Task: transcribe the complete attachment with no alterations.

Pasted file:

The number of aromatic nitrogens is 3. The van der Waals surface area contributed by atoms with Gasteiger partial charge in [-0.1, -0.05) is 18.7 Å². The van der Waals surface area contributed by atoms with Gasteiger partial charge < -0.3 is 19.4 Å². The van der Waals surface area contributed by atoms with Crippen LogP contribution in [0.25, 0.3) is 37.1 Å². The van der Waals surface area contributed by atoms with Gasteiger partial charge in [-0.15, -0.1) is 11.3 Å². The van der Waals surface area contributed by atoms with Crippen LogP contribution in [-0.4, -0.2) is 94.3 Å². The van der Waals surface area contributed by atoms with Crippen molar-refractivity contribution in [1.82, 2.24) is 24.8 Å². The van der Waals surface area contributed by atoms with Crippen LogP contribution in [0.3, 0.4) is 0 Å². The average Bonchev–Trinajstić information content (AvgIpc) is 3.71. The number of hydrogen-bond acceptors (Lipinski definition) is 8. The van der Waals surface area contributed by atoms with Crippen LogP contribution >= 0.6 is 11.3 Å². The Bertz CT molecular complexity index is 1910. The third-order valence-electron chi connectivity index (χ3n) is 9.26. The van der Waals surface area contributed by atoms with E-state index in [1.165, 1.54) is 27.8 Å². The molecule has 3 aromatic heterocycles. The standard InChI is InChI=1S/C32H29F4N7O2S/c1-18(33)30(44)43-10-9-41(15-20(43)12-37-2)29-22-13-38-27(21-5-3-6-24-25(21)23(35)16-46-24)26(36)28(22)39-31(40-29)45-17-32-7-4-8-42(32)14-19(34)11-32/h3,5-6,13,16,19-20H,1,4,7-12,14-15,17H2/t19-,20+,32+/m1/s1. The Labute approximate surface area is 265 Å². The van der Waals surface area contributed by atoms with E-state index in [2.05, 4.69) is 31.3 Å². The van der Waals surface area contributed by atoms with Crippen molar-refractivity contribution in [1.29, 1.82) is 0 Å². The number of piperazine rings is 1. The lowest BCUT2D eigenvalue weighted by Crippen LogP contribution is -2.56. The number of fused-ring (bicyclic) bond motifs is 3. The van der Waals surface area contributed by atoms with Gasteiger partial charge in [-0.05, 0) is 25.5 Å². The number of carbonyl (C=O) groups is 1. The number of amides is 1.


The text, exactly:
The number of aromatic nitrogens is 3. The van der Waals surface area contributed by atoms with Gasteiger partial charge in [-0.1, -0.05) is 18.7 Å². The van der Waals surface area contributed by atoms with Gasteiger partial charge < -0.3 is 19.4 Å². The van der Waals surface area contributed by atoms with Crippen LogP contribution in [0.25, 0.3) is 37.1 Å². The van der Waals surface area contributed by atoms with Gasteiger partial charge in [-0.15, -0.1) is 11.3 Å². The van der Waals surface area contributed by atoms with Crippen LogP contribution in [-0.4, -0.2) is 94.3 Å². The van der Waals surface area contributed by atoms with Crippen molar-refractivity contribution in [1.82, 2.24) is 24.8 Å². The van der Waals surface area contributed by atoms with Crippen LogP contribution in [0.3, 0.4) is 0 Å². The average Bonchev–Trinajstić information content (AvgIpc) is 3.71. The number of hydrogen-bond acceptors (Lipinski definition) is 8. The van der Waals surface area contributed by atoms with Crippen LogP contribution >= 0.6 is 11.3 Å². The Bertz CT molecular complexity index is 1910. The third-order valence-electron chi connectivity index (χ3n) is 9.26. The van der Waals surface area contributed by atoms with E-state index in [1.165, 1.54) is 27.8 Å². The molecule has 3 aromatic heterocycles. The standard InChI is InChI=1S/C32H29F4N7O2S/c1-18(33)30(44)43-10-9-41(15-20(43)12-37-2)29-22-13-38-27(21-5-3-6-24-25(21)23(35)16-46-24)26(36)28(22)39-31(40-29)45-17-32-7-4-8-42(32)14-19(34)11-32/h3,5-6,13,16,19-20H,1,4,7-12,14-15,17H2/t19-,20+,32+/m1/s1. The Labute approximate surface area is 265 Å². The van der Waals surface area contributed by atoms with E-state index in [2.05, 4.69) is 31.3 Å². The van der Waals surface area contributed by atoms with Crippen molar-refractivity contribution in [1.29, 1.82) is 0 Å². The number of piperazine rings is 1. The lowest BCUT2D eigenvalue weighted by Crippen LogP contribution is -2.56. The number of fused-ring (bicyclic) bond motifs is 3. The van der Waals surface area contributed by atoms with Gasteiger partial charge in [-0.05, 0) is 25.5 Å². The number of carbonyl (C=O) groups is 1. The number of amides is 1.